How Mobile and Social Media Change the Rules of Selling

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Historically, salespeople have had a somewhat negative image.

This may be because, in a consumer-based society, selling is often seen as trying to make people buy things they don’t want or need. Salespeople over the years have used different selling techniques, some of which can be manipulative, designed to get sales at almost any cost.

As the cartoon says, “People like sincerity – learn to fake that and you’ve got it made.”

But, with the rise of digital technologies, the world as we know it is rapidly changing. Mobile and social media are among the many factors that are rewriting the rules of selling.

No longer can businesses rely on mass media to deliver their messages in the form of advertising.

Mass media has become fragmented, split into a myriad of pieces and multiple channels.

Marketing has become both personalized and participatory, with consumers wanting input into the products they will buy.

The buyer is now in control as broadcasting approaches have moved to narrowcasting based on specific characteristics (“microtargeting”) and the pulling of information by consumers as needed.

Selling is not just about closing anymore. It is about managing conversations and creating positive relationships with consumers on a long-term basis.

Word-of-mouth has become powerful with the new social media, but, because anyone can do it, companies have lost control of messaging about their products and services. A disgruntled consumer can damage to a company’s reputation with a well-designed tweet or photograph.

What Would Google Do? book coverThis fact was brought home in rereading Jeff Jarvis’s 2009 book, What Would Google Do?

In the book, Jeff describes his battle with computer giant Dell, and how he created the “Dell Hell” meme that spread throughout the Internet. Only when Dell paid attention to its customers via the Internet and responding positively to relevant criticisms did things turn positive for the company again.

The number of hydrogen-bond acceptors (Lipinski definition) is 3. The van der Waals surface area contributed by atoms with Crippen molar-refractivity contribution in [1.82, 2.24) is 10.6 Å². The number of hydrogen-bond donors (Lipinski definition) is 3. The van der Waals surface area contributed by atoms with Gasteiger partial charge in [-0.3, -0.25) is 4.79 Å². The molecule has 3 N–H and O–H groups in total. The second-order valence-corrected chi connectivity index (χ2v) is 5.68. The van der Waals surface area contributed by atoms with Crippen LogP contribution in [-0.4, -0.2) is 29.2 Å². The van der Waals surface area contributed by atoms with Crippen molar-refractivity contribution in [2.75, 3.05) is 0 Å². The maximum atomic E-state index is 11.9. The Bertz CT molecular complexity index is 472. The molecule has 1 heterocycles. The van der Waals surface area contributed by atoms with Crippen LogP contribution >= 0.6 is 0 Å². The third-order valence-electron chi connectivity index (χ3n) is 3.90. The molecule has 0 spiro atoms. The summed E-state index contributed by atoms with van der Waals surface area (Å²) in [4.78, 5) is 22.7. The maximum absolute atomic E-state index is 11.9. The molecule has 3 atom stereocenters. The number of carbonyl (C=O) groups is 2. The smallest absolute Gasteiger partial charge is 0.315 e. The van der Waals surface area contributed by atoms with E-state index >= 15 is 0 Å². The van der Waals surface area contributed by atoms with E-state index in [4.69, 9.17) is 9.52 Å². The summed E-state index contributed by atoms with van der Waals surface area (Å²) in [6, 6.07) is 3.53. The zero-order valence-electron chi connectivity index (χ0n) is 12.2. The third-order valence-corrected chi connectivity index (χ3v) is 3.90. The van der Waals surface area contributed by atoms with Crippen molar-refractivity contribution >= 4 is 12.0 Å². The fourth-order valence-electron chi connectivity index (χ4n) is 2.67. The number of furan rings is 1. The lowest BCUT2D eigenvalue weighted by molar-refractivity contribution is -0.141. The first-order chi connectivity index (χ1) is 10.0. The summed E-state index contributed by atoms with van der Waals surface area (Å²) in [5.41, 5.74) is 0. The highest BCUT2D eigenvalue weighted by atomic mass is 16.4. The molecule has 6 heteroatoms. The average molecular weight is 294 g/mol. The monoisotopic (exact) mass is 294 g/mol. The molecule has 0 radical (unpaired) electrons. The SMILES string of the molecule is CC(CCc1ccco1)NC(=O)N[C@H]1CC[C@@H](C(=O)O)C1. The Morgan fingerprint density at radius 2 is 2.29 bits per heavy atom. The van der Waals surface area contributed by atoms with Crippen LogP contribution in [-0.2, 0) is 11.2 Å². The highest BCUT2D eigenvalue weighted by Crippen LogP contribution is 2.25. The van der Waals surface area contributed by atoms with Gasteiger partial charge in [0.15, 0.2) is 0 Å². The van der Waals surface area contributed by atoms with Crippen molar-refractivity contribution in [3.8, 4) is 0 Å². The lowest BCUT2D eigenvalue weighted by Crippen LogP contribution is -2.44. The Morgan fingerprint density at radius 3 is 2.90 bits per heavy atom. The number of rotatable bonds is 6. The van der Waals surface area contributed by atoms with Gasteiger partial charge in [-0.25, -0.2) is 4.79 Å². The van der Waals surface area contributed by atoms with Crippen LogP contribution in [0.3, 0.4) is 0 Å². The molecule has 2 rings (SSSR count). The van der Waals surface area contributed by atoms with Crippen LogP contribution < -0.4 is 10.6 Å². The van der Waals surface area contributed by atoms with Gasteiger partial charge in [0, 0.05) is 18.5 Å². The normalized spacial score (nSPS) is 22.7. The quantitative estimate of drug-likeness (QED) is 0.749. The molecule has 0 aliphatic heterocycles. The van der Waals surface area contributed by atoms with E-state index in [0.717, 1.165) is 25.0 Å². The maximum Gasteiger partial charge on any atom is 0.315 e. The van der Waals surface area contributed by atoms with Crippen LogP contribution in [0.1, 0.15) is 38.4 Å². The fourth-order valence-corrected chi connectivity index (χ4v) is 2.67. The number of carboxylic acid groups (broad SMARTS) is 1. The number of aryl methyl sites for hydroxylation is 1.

From reading the book, I came up with these new rules of selling, and some of their implications:

  1. “Customers are now in charge.” (And will talk to each other.)
  2. “People can find each other.” (And, can organize if they have to.)
  3. “The mass market is dead.” (It is now a mass of niches.)
  4. “Markets are conversations.” (Salespeople will need to become good conversationalists.)
  5. “We have moved from scarcity to abundance.” (Consumers have many choices of products and services, so need to be treated well when they choose yours.)
  6. “Customers can be collaborators.” (Use them to test their ideas and suggest new features or services.)
  7. “Networks and platforms are the most successful businesses.” (Successful companies are the hub of relationships, not selling commodities.)
  8. “Openness is the key to success.”  (We need to build trust in everything we do.)

These new rules require a new approach to both sales training and business strategy.

Companies that want to keep up need to try out all the new mobile and social media tools that are available, first within their company, to see what works, and later to select the tool it will be most helpful in maintaining profitable long-term relationships.

Learn which tools are best for specific communities and demographics.

Winning customers has become hard work in the current hypercompetitive business environment, so if you can build a client portfolio, you also need to work hard at keeping them.

The Shift in the Technologies of Selling

Prior to 2006 2006 and Beyond
1970s – eight-track and cassette sales training – listening in cars The rise of social media and social networking
1980s – In-house corporate universities and third-party sales training Collaborative selling
1990s – sales simulation and sales skill assessment The informed consumer: the information explosion
2000s – mobile phones and laptops deliver sales training New generation of consumers. Mobile learning


Since about 2006, social networking, social media, and mobile apps are gradually replacing sales training through recordings, binders, job aids, and books.

The newer generations expect to collaborate with salespeople in getting the information they need to make a purchasing decision.

Consumers are much more informed than before because of the incredible amount of information available online.

If you are a salesperson that hasn’t started yet, it’s time to dive into this new world.

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Gary Woodill is a senior analyst with Float, as well as CEO of i5 Research. Gary conducts research and market analyses, as well as assessments and forecasting for emerging technologies. Gary is the co-editor of "Mastering Mobile Learning," author of “The Mobile Learning Edge,” and the co-author of “Training and Collaboration with Virtual Worlds.” He also presents at conferences and is the author of numerous articles and research reports on emerging learning technologies. Gary holds a doctor of education degree from the University of Toronto.

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On July 16, 2014

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